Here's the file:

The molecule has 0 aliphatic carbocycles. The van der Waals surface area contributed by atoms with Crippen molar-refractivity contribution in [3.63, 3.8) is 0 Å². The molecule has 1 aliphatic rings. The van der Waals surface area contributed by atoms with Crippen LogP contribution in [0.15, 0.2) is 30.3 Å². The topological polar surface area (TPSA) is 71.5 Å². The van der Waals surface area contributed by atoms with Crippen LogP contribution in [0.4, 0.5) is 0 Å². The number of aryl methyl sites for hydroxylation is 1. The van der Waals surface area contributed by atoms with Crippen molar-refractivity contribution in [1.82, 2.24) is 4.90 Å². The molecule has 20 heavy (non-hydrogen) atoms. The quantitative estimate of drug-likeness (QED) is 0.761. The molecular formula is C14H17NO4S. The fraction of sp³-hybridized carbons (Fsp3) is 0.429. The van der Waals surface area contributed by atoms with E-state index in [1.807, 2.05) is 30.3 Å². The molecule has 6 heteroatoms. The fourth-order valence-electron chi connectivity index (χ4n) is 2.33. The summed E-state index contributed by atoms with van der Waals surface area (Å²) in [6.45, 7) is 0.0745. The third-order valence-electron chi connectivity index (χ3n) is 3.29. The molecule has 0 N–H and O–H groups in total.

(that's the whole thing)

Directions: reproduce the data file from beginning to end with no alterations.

The molecule has 0 aliphatic carbocycles. The van der Waals surface area contributed by atoms with Crippen molar-refractivity contribution in [3.63, 3.8) is 0 Å². The molecule has 1 aliphatic rings. The van der Waals surface area contributed by atoms with Crippen LogP contribution in [0.15, 0.2) is 30.3 Å². The topological polar surface area (TPSA) is 71.5 Å². The van der Waals surface area contributed by atoms with Crippen LogP contribution in [0.4, 0.5) is 0 Å². The number of aryl methyl sites for hydroxylation is 1. The van der Waals surface area contributed by atoms with Crippen molar-refractivity contribution in [1.82, 2.24) is 4.90 Å². The molecule has 20 heavy (non-hydrogen) atoms. The quantitative estimate of drug-likeness (QED) is 0.761. The molecular formula is C14H17NO4S. The fraction of sp³-hybridized carbons (Fsp3) is 0.429. The van der Waals surface area contributed by atoms with E-state index in [1.807, 2.05) is 30.3 Å². The molecule has 6 heteroatoms. The fourth-order valence-electron chi connectivity index (χ4n) is 2.33. The summed E-state index contributed by atoms with van der Waals surface area (Å²) in [6.45, 7) is 0.0745. The third-order valence-electron chi connectivity index (χ3n) is 3.29. The molecule has 0 N–H and O–H groups in total.